An emotional Stewart Cink, who a year ago bypassed U.S. Open sectional qualifying to support his wife Lisa as she underwent treatment for stage 4 breast cancer, dug deep Monday at Brookside Golf & Country Club, playing his final six holes in 5 under par to secure one of 14 spots in the 117th U.S. Open next week at Erin Hills in Erin, Wis.
Cink, 44, who won the 2009 Open Championship at Turnberry, fired a 6-under-par 66 at Brookside, regarded as the tougher of the two Columbus sites – The Lakes Golf & Country Club was the other. He completed 36 holes at 10-under 134, tied for fourth place with former PGA champion Keegan Bradley, 2007 USA Walker Cup player Jamie Lovemark and Martin Laird, of Scotland.
“It means a lot to be playing in the National Open again,” said Cink, who qualified for his 20th U.S. Open and first since 2014. “I have a long career. I should say I am having a long career, and majors are my focus now. I love the majors. I love the challenge of the U.S. Open. I don't know anything about Erin Hills, but I know the U.S. Open is going to be a good test.”
The medalist was J.T. Poston, 24, of St. Simons Island, Ga., who will be competing in his first major championship. Poston shot a pair of 66s with his lone bogey coming at twilight on the final hole at Brookside to finish at 12-under 132, a stroke ahead of 2009 USA Walker Cup player Bud Cauley and Ohio native Jason Kokrak. Cauley was the 18-hole leader after opening with 63 at Brookside, while Kokrak had a 64 in the afternoon there to tie at 133.
“It’s pretty exciting to play in a U.S. Open, our home major. I watched it as a kid and it will be great to be in that atmosphere,” said Poston.
Among the notable competitors missing the cut in the 122-player field were the primary antagonists from the 2011 U.S. Amateur at Erin Hills, Kelly Kraft and Patrick Cantlay. Kraft, who defeated Cantlay, 2 up, in the 36-hole final, carded a 2-over 74 at Brookside to finish at 2-under 142. Cantlay was in good shape after a 66 at The Lakes Golf & Country Club but slipped to a 75 at Brookside in the afternoon for 141.
The Columbus sectional was delayed 2 hours, 15 minutes at the start due to thunderstorms. A 4-for-3 playoff for the final spots was completed on Tuesday morning after those players all tied at 8-under 136.
Two USGA champions advanced. Peter Uihlein, of Orlando, Fla., the 2010 U.S. Amateur champion, was the first to get through by stuffing a 91-yard wedge approach to the 10th hole at The Lakes to 5 feet for birdie. Scottie Scheffler, of Dallas, Texas, the 2013 U.S. Junior Amateur champion, qualified for the second consecutive year via a playoff, making a 9-foot birdie on the fourth playoff hole, the 18th at The Lakes. Also making birdie on the fourth playoff hole was Talor Gooch, of Choctaw, Okla.
Michael Putnam, of University Place, Wash., a member of the victorious 2005 USA Walker Cup Team, settled for first alternate, while second alternate went to Johnson Wagner.
"It's nice to get through, but I wish I made it less stressful," said Scheffler, a rising senior at the University of Texas. "I knew the playoff was different this time in that these guys were not going to make mistakes. Pars were good last year. I needed to make a birdie, but I was not going to force it."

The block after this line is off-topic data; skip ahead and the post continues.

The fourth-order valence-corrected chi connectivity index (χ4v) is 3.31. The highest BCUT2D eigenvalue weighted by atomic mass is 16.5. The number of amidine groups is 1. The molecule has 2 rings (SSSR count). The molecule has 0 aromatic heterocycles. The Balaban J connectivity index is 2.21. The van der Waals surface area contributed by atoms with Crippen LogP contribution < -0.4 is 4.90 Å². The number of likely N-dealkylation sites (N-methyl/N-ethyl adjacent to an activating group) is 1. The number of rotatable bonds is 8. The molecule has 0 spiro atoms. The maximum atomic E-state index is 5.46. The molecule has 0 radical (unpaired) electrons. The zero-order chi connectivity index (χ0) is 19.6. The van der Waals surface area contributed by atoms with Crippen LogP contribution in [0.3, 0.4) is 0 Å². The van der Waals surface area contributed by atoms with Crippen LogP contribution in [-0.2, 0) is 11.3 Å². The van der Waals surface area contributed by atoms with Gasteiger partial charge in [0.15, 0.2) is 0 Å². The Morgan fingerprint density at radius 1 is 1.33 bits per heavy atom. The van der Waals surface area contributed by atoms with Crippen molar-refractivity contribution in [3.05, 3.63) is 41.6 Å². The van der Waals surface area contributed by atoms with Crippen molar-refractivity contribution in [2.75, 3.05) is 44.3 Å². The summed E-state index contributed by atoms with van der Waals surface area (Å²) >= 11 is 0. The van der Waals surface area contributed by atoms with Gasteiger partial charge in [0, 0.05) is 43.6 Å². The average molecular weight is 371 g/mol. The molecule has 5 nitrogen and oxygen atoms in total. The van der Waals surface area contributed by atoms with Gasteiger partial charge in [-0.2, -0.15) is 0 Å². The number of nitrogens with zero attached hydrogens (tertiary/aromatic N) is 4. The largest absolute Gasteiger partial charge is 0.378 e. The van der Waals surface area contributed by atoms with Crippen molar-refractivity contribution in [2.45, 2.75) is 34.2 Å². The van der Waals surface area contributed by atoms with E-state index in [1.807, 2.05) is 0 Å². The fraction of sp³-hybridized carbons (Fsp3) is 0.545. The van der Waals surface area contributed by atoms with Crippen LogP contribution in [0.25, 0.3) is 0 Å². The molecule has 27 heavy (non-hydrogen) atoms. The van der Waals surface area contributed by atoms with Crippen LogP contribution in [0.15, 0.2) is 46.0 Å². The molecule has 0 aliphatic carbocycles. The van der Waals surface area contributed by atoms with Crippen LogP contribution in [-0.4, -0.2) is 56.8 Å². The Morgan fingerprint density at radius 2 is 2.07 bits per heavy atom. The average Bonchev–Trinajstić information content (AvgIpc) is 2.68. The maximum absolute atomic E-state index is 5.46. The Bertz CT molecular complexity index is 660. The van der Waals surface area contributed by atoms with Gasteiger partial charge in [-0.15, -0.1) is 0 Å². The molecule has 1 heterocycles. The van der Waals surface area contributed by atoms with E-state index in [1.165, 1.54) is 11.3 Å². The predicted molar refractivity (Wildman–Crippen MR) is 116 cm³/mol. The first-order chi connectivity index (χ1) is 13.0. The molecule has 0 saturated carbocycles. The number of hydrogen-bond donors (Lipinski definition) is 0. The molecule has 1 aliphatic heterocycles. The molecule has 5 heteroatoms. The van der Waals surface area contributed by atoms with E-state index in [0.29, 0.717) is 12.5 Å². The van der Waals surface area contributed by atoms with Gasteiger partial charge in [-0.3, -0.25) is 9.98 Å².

Bryson DeChambeau, the 2015 U.S. Amateur champion, safely navigated this sectional site for the third year in a row. Despite a bogey on his last hole, he blitzed The Lakes for a 6-under 66 and posted 9-under 135. He punctuated his afternoon performance with a 60-foot eagle putt on the par-5 16th hole.
DeChambeau, 23, of Clovis, Calif., has struggled for much of the year on the PGA Tour, having not made a cut since the Shell Houston Open in early April. But the sectional qualifier brings out the best in his game.
“I just love the golf courses here,” said DeChambeau, who tied for 15th last year at Oakmont (Pa.) Country Club, with a relieved smile. “Just hit it straight, knock some wedges close and knock in a couple putts and that’s what I did today. I’m looking forward to Erin Hills. I played well there in 2011 (he made the Round of 32 in the U.S. Amateur). I love the golf course. It really fits my eye.”
Tying DeChambeau at 9 under and earning a place in the field at Erin Hills was Cheng-Tsung Pan, David Lingmerth and Ted Potter Jr.
The most inspirational story belonged to Cink, who played sparingly last year to support his wife. He competed only when she could travel with him, and he even skipped the Open Championship, which makes his appearance at Erin Hills next week his first in a major since the 2015 Open Championship at St. Andrews.
Cink, who finished third in the 2001 U.S. Open at Southern Hills in Tulsa, Okla., said he needed a virtual punch in the nose to get going in the afternoon after a solid but unspectacular first 27 holes. He made an eagle and three birdies down the stretch.
“The ball plugged in the bunker about 30 yards from the green, couldn't get up and down. That woke me up,” he said. “I guess I needed an eye-opener.”
Having taken a pass a year ago made his effort extra meaningful.
“You know, it's been a tough thing,” Cink said. “I was not in competitive form last year. We were right in the midst of Lisa's treatments, and we were focused on that, so I didn't even try to qualify. To come back this year and get through successfully, it really means a lot to me.”
Dave Shedloski is an Ohio-based freelance writer who frequently contributes to USGA websites.